Chickpeas (Bengal / Desi type)
Chickpeas [Bengal Chickpeas, Kala Chana, Chana Dal, Bengal Gram (India); Shimbra (Ethiopia)]

One of the most important crops in India, these chickpeas are closer to the wild chickpeas of southeastern Turkey than are the familiar Mediterranean (Kabuli) type. Desi is the preferred type in hotter regions. Shown in the photo are red and green varieties along with Chana Dal (split and peeled chana) and Besam or Gram Flour (chickpea flour ground from the dal). Dal is used more than the whole peas because it cooks much faster, important in a fuel poor country. The red peas in the photo were around 1/4 inch in diameter and weighed about 155 to an ounce, the green slightly smaller.

Dalia:   [Pappulu, Bhuna Chana]   This is roasted, peeled and split Bengal Gram. It looks just like the unroasted Dal, but is soft and easily ground. "Dalia" is the Gujarati name for this dal, and the name by which it is sold in North America. This causes a lot of confusion, because in the rest of India Dalia means broken grain, particularly wheat.

More on Beans Peas & Lentils.



Buying:   All these forms can be found in markets serving an Indian community. If your local market has only the red or only the green in whole peas, not a problem, they taste the same.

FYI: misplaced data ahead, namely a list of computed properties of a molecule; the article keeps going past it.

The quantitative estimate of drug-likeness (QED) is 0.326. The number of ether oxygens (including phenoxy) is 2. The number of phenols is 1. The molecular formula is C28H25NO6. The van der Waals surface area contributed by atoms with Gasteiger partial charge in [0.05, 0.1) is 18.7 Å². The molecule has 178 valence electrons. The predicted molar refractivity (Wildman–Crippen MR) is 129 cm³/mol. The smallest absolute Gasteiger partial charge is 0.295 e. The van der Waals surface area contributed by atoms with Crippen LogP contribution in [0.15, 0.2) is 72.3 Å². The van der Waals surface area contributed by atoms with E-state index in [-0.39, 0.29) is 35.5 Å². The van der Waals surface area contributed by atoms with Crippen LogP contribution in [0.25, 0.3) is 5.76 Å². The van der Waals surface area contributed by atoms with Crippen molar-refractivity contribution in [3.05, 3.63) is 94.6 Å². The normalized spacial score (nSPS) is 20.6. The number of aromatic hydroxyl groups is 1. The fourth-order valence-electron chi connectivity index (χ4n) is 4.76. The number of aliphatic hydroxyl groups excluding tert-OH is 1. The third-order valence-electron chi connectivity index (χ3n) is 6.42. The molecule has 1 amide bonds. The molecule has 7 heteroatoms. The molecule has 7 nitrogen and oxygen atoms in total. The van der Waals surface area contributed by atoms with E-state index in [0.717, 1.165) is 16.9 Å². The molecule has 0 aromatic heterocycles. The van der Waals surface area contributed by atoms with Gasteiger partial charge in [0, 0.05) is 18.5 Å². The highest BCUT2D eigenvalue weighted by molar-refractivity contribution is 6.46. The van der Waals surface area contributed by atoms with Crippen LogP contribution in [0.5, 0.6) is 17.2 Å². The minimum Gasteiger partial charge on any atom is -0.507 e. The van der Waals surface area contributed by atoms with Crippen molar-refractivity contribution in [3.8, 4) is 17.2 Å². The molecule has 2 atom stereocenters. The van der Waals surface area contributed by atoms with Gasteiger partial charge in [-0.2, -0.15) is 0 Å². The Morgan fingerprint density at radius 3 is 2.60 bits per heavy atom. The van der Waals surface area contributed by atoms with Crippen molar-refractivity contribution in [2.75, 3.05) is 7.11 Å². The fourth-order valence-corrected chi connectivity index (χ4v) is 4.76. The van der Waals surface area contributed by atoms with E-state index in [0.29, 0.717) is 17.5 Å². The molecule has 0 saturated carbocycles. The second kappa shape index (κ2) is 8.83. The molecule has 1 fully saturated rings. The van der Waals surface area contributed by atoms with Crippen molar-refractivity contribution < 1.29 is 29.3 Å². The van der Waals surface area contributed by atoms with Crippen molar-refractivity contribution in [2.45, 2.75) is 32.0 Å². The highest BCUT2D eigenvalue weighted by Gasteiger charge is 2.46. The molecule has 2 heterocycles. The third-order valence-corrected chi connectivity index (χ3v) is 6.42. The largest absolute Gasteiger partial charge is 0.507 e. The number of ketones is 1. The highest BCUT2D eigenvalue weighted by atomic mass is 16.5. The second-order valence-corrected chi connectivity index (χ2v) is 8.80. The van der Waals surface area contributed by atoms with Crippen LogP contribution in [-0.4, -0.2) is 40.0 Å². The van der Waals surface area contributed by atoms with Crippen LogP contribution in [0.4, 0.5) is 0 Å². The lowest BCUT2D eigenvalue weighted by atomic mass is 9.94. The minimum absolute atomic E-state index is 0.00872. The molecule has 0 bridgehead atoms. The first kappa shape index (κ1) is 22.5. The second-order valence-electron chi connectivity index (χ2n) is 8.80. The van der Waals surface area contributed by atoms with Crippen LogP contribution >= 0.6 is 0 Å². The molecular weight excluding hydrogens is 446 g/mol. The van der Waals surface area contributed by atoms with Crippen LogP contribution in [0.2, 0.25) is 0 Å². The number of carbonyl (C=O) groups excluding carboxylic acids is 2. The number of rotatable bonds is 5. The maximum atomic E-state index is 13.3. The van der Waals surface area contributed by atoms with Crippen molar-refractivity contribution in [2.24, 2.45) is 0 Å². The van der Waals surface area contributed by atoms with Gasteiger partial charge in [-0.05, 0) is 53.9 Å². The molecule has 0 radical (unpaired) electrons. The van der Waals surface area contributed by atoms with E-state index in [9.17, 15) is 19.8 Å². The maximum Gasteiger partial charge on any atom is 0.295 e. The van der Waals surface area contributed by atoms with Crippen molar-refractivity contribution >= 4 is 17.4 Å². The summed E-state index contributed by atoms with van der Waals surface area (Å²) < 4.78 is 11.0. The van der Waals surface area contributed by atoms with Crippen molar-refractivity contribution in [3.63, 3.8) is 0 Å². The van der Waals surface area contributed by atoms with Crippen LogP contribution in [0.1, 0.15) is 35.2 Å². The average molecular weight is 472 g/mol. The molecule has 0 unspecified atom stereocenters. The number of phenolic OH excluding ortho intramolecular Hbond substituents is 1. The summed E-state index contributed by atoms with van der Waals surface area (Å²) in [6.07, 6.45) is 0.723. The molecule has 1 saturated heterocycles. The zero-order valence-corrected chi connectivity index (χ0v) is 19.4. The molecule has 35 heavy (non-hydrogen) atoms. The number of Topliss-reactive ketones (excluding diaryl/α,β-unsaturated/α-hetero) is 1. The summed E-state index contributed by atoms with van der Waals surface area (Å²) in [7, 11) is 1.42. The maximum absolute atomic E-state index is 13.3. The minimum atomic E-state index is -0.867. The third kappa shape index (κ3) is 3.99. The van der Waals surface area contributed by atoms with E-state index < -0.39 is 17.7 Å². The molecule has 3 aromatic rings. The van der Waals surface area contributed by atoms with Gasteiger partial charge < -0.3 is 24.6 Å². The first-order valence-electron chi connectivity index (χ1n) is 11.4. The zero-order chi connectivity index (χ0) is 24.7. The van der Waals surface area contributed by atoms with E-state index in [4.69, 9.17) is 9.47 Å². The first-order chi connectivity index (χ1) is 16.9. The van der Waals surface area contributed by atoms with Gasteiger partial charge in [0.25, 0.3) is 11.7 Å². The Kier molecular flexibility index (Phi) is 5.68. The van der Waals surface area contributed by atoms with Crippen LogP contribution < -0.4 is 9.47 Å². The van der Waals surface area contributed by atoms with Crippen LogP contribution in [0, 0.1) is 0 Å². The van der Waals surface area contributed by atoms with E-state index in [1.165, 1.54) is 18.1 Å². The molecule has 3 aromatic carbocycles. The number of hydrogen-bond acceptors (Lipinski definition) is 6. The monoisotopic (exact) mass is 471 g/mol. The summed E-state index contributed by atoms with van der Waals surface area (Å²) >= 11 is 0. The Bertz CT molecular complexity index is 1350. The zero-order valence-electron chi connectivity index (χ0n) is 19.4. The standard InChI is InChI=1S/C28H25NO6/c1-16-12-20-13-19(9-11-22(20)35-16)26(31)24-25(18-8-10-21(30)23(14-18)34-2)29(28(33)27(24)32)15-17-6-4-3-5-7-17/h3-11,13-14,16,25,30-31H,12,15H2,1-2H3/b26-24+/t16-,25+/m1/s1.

Storing:   The whole chickpeas can be stored in a sealed container away from light for about a year. The dal is also durable and will last about a year. Over-aged beans and dal will not cook soft.

Besam, the flour ground from the dal, is, like whole wheat flour, very prone to going rancid. It should be kept in a tightly sealed container and replaced every few months.

Prep:   A cup (6-1/2 ounces) of dried chickpeas should be soaked for about 8 hours in 3 cups of water with 2 t salt per cup of beans (see Soaking / Brining Beans). One cup will yield a little over 2-1/2 cups (14 ounces) of drained beans. 1 pound of dry beans will yield 2 pounds soaked.

Cooking:   Soaked chick peas should be simmered for about 3/4 hour to cook. Unsoaked dried beans will take up to 2-1/2 hours of simmering.

bp_chicbz 100207   -  www.clovegarden.com
© Andrew Grygus - agryg@clovegarden.com - Photos on this page not otherwise credited are © cg1.- Linking to and non-commercial use of this page permitted.